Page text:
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Basic Information

A journeyman is a member of a guild who has passed his apprenticeship and is now free from indenture and entitled to be paid for his work. Under guild rules he is not, however, entitled to work for himself and is obliged to seek employment with licensed masters of his guild until he has accumulated sufficient skill, status and capital to be awarded his own franchise (alternatively he could inherit a franchise from his father, father-in-law or other relative or marry a master's widow with a right to her husband's franchise). Theoretically a journeyman might also practise his trade in areas outside the reach of guild franchises - potentially even getting his chosen location recognised as a new territory of the guild if he is lucky and successful and so becoming a master by default.

The name is actually derived from the French "journee" (meaning a day) and refers to the journeyman being entitled to claim the guild day-rate for his work, but has an interesting double meaning in that a journeyman was often expected to travel from place to place, working for various masters and learning new techniques.

Time spent as a journeyman could vary immensely - a competent man with easy access to a franchise could make master quite rapidly, whilst a less lucky or skilled one could spend the rest of his life in the grade. Thus a given journeyman could be any age from teens to elderly.


1. full source reference

Game and Story Use

  • These are the medieval equivalent of the typical working class guy and an expected feature of most medieval towns and cities or travelling from place to place, either in search of work or on their master's business.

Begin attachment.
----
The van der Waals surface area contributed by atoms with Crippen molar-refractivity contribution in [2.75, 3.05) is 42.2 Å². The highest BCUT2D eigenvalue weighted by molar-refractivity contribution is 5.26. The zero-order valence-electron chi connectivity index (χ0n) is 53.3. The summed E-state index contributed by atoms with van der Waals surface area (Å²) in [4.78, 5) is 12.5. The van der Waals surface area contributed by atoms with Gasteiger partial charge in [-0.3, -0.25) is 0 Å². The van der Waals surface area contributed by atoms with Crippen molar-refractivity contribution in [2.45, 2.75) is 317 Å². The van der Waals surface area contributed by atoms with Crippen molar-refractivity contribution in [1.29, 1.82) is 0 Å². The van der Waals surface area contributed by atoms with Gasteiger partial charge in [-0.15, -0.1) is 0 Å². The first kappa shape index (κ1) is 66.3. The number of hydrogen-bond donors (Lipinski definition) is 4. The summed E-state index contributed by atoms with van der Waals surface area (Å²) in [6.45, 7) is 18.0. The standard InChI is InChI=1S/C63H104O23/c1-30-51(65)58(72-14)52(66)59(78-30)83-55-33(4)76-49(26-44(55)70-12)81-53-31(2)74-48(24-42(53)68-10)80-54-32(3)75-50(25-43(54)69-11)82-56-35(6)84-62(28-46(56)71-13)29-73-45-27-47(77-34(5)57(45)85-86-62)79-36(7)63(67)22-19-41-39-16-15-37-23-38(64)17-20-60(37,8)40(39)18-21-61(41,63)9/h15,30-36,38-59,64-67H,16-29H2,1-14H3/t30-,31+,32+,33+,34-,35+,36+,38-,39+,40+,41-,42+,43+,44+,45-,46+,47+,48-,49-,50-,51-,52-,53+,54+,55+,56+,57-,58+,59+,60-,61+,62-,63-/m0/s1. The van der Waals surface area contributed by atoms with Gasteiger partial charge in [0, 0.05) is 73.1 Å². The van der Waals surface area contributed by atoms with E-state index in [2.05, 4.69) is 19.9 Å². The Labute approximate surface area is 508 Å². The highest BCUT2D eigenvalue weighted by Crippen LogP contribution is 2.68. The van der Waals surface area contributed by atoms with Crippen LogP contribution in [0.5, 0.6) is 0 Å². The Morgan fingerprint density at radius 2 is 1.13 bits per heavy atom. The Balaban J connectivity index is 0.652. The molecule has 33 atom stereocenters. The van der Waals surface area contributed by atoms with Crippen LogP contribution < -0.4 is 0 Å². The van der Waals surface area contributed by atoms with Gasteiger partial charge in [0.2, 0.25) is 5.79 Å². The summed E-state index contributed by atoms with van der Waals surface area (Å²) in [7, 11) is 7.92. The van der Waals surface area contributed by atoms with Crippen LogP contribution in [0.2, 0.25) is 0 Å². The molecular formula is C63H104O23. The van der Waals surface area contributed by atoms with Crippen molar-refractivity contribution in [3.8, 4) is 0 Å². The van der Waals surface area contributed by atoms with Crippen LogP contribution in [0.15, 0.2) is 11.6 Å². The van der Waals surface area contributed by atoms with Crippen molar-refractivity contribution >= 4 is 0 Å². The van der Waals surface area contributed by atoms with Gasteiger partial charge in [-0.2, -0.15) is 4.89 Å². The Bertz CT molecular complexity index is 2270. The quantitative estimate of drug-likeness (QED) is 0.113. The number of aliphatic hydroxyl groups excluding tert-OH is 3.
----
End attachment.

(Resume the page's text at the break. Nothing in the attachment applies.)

• On many occasions, they may actually be the people who do all the work in a given franchise, with the master having a more "supervisory" role.
  • Actually a very good status for a PC craftsman, given that he is expected to travel and has a reason to be wandering about looking for work (which, in a historical medieval setting is important to avoid being taken up as a vagrant or other potential trouble maker). The character can focus on wandering whilst still having the ability to take casual work from local masters or unreached villagers as he goes.
  • Often a key ingredient of medieval plots - journeymen scheming to get their own franchise and/or frustrated by their inability to get promotion to master, competing with one another to romance their master's daughter(s) (or to kill him off and marry his wife!), or roaming from place to place in a suspiscious manner.
  • The arrival of a foreign journeyman with strange techniques might cause a sensation in a community.
  • Guild politics allowing, it may be entirely possible for an extremely skilled journeyman to be employed by a master of distinctly mediocre talents who gains an unjust advantage thereby. Depending on the men in question, the journeyman may swiftly rise to become a master in his own right, may reverse the intended flow of training, or may end up an unappreciated minion, possibly with his promotion indefinitely delayed by a master with the right connections (which he would have needed to get a licence without the necessary talent, even by inheritance). Preventing such a journeyman moving on may also require some sharp practice.
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